The Rwandan genocide is more than a backdrop for the ensemble drama "Kinyarwanda." It puts a face on the victims and their oppressors with an earnest desire to work though the country's demons — if not attempting to expel them, then at least coming to terms with the human component on both sides of the conflict. That's a feat that even the voluminous genre of Holocaust stories has yet to achieve, and it distinguishes the movie despite its flaws.
First-time director Alrick Brown explores the interlocking, time-spanning experiences of warring Hutu and Tutsi with a solemn mood more consistent than any narrative thread. The effect is like group therapy, a purging of national strife, rather than an attempt at narrative cohesion.
Using a broad canvas to deconstruct vast historical events has been tried in films ranging from "Intolerance" to "Crash," with varying results. The frequent problem with the anthology approach is that it diffuses the emotional connection with a constant shifting of places and times. In the case of "Kinyarwanda," some fragments work better than others, but the links are more valuable than any individual thread.
Propaganda spewed on Hutu Power Radio connects various scenes, as do actors that come and go. A brief story of marital infidelity (simplistically introduced as "He's Tutsi, She's Hutu" in a title card) takes on renewed value when the feuding couple is revealed as the parents of the teenager who discovers them murdered in the first sequence. But many other stories lack focus and make the basic themes of acceptance and reconciliation define the events rather than emerging from them.
The movie does contain regular characters tied to three interlocking plots: A tale of conflicted soldiers in the Rwandan Patriotic Front; villagers, including the aforementioned teen and a beleaguered priest, dodging Tutsi attacks; and a series of reconciliations between victims and oppressors at a "Re-EduKation Camp" in 2004. As Brown moves between these periods, the contrast grows tiresome and the sentimentalism redundant.
At the same time, the filmmaker's dedication infuses the movie with purpose that occasionally manages to excuse the bleeding-heart approach. Despite its reliance on a cast of unknowns, "Kinyarwanda" contains generally credible and at times even naturalistic performances that sometimes create a documentary value to the proceedings.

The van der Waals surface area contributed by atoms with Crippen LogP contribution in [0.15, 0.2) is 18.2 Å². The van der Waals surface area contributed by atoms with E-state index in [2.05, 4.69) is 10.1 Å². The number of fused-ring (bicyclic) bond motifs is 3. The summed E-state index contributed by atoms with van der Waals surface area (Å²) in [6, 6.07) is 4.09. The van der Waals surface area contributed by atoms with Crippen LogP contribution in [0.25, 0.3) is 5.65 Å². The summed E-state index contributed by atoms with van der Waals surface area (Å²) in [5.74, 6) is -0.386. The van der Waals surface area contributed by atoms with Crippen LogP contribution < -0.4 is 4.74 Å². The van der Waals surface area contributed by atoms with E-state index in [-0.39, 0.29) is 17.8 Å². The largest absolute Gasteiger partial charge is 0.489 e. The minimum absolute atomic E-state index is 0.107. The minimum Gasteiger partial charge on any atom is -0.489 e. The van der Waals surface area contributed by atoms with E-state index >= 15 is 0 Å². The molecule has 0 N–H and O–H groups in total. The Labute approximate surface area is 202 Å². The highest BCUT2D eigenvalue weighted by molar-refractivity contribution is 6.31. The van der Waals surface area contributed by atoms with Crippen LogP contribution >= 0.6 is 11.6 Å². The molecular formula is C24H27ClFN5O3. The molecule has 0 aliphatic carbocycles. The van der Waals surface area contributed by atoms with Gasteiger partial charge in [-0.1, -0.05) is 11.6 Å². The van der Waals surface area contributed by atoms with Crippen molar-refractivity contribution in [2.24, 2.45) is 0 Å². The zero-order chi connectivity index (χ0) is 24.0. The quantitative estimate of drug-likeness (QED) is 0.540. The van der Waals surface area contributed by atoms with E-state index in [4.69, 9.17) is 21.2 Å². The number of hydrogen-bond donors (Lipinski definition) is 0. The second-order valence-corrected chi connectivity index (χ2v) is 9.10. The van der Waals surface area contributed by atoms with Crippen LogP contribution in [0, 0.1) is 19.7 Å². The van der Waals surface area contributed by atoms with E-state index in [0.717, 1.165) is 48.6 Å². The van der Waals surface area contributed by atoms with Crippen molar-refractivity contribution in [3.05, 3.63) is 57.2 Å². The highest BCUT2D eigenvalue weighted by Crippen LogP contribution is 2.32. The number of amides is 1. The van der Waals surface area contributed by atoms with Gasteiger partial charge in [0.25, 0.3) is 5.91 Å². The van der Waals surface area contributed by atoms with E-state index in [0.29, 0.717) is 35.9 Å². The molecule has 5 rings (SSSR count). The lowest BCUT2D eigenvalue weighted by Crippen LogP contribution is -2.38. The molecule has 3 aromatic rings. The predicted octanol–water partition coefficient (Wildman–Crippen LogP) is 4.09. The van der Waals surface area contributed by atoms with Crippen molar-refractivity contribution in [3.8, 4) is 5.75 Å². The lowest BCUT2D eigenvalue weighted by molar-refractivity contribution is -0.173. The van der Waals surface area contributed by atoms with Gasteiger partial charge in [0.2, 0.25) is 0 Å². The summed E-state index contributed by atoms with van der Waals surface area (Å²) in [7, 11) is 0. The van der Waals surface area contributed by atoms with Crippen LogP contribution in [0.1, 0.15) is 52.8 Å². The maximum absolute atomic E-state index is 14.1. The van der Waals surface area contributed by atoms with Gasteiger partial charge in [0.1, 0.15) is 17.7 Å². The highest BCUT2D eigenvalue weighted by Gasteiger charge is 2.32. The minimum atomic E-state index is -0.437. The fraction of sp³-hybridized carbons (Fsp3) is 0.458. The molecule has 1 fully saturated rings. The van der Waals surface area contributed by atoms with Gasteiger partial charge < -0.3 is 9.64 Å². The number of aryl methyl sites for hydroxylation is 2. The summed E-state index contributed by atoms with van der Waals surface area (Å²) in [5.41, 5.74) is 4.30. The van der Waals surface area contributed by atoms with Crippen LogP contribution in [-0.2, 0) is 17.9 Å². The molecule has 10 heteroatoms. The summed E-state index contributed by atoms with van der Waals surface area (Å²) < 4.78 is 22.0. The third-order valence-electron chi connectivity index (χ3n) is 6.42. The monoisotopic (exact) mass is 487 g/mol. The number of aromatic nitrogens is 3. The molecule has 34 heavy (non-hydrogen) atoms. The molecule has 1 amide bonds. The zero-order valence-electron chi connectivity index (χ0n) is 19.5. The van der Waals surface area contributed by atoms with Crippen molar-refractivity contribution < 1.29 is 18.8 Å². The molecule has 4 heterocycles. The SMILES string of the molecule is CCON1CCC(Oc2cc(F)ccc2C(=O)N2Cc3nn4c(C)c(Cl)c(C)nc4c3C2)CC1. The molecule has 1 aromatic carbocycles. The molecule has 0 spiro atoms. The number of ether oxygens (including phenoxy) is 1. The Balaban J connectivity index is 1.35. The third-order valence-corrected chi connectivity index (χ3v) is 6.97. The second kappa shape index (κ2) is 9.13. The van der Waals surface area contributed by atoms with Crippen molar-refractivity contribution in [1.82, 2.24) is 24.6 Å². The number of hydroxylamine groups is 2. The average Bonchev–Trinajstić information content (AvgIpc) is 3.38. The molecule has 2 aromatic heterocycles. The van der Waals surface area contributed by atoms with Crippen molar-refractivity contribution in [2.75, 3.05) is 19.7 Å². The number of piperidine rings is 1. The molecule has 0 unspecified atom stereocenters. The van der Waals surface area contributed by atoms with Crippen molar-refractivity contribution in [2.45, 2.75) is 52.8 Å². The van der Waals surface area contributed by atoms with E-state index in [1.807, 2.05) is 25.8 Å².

But those bits come and go. The title refers to the national language, the single component that connects each individual regardless of their ethnic allegiances. That's a heartfelt point made too bluntly several times, including the definition of the word in the opening credits. It might have served a better purpose at the end — but then "Kinyarwanda," with its cumbersome score and preachy monologues, emphasizes a desire to tell instead of show. "It is more about the legacy for those who come after us," a soldier fighting the Tutsi rebellion says, as if participating in a panel discussion on the movie's themes.
Whenever it falls prey to overstatement, "Kinyarwanda" loses some of its pull, but Brown intermittently regains it. A haunting late scene finds the war-scarred teen confronting the Tutsi who murdered her family. The exchange only works because the film has kept her around long enough to make her predicament seem real. "Kinyarwanda" balances many of its obvious ingredients with more involving scenes that put words into action. While the flimsier moments prevent it from being a major achievement, it still maintains a few minor ones.
criticWIRE grade: B-
HOW WILL IT PLAY? Having won the Audience Prize at Sundance and other festival awards around the world should help put "Kinyarwanda" on the radar of those interested in its topics when AFFRM (the African-American Film Festival Releasing Movement) opens the movie today in eight cities around the U.S. While not set to do great business, it should tap into the niche community it aims to address.